When it comes to car repair problems, there’s a lineup of usual suspects: from spark plugs and brake pads to fuel injectors and more. Whether you would like to work for an independent local automotive business or a national auto body franchise, the right training will prepare you with the skills and knowledge needed to address a full range of auto repairs.
If you are planning to enroll in auto repair courses, or you have already started your program, read on to learn more about five of the most common car repairs you’ll encounter once you break into the industry.
Brake Work: A Pillar of Auto Repair
Once you earn your diploma and become a mechanic you will find yourself frequently (and meticulously) working on car brakes. Professionals in auto careers know that effectively repairing brakes is a vital task—Stats Canada reports a failure to give way or stop causes nearly one quarter of all Canadian car accidents, resulting in hundreds of fatalities and over 2,500 serious injuries per year.
Training will provide you with hands-on knowledge of a car’s entire brake system.
Oil Changes: Routine Tasks for Auto Industry Pros
A good automotive course teaches students about the modern methods that mechanics use to ensure a vehicle’s safety and lengthen its road life. An oil change keeps a car in its best possible running condition. Experienced mechanics know that oil changes are a necessary part of every vehicle’s maintenance. A vehicle’s oil should typically be changed after every few thousand miles.
Over time, dirt and metal filings build up in a car’s oil, making it less effective at lubricating the engine. Regular oil changes lengthen the life of the engine itself. In fact, service records that show frequent oil changes can help the resell value of vehicles, too.
Fixing Automotive Fuel Injector Issues
Faulty fuel injectors are the cause many of today’s visits to the garage. Rough idling, poor fuel economy, misfiring engines and gas leaks can all be traced back to fuel injection system issues—often clogs in the injector itself.
Injectors can become clogged when vehicles are consistently driven at less than ¼ of a tank of gas. Once you become a mechanic, you will be responsible for cleaning clogged injectors with a pressurized solvent, or replacing them altogether. Ensuring that a car’s injectors are functioning properly will prevent potential accidents and untimely break downs.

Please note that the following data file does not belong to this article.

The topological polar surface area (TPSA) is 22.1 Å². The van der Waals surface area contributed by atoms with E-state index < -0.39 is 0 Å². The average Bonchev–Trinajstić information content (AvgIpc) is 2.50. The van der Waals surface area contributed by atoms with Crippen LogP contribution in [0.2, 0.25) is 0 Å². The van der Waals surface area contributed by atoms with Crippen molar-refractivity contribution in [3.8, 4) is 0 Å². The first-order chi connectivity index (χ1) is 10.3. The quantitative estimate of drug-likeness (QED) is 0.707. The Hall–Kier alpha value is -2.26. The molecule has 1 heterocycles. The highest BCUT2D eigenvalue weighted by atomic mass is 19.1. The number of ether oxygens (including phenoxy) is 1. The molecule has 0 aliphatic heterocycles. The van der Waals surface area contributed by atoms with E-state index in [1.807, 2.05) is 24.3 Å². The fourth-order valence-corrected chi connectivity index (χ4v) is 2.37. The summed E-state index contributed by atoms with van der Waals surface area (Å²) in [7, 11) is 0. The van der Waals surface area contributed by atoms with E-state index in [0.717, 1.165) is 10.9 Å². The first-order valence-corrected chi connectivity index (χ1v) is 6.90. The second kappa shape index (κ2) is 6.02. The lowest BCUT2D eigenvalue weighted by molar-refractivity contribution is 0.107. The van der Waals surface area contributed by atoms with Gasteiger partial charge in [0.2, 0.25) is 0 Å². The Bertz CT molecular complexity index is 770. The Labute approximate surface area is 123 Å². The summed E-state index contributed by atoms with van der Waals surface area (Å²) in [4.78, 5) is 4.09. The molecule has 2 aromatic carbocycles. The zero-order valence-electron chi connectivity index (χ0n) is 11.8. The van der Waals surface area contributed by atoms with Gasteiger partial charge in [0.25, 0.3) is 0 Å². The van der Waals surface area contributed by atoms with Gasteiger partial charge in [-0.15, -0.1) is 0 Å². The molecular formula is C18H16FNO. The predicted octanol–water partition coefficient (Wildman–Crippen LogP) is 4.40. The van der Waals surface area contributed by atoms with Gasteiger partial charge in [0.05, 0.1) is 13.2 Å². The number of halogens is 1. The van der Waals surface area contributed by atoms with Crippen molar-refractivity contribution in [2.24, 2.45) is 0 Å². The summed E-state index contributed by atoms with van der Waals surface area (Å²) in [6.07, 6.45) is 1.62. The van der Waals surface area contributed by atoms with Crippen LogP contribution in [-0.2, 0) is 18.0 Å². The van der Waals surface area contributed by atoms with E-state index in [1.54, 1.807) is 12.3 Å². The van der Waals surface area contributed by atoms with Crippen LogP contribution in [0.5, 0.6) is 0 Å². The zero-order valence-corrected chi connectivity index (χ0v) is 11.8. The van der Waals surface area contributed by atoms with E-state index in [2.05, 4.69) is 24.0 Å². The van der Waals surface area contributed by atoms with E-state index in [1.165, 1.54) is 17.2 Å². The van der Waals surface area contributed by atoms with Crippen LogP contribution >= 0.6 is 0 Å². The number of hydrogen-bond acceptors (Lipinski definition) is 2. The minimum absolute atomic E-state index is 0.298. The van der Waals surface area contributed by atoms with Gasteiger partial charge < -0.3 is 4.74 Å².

Replacing Spark Plugs to Meet Auto Industry Standards
Experts in auto industry careers recognize the importance of fixing small parts to avoid big problems. If you’re a detail –oriented person who notices when things aren’t quite right, you’ll thrive in this aspect of the industry.
Spark plugs are responsible for igniting fuel in a car’s cylinders. According to CarMD, many car owners attempt to replace these crucial ignition parts themselves. However, these replacements are often done poorly, reducing gas mileage and melting expensive catalytic converters. Certified mechanics are capable of effectively replacing spark plugs with due care and attention.
By having a mechanic change their spark plugs, drivers will save money in the long run, and they can also be certain that such auto repairs meet industry standards.
Checking Tires: Preventing Blowouts and Accidents
Tire patches or complete replacements are commonplace in most professional body shops. But good training will help you notice the state of a car’s tires even when a client has brought in their vehicle for an unrelated repair. Over-inflation and under-inflation lead to blowouts, causing major accidents on the road.
A good mechanic checks the tires of every vehicle he or she services before letting it hit the pavement. Though car owners are encouraged to check tire pressure regularly, specialized attention from a mechanic’s well-trained eye can detect an issue and save a life.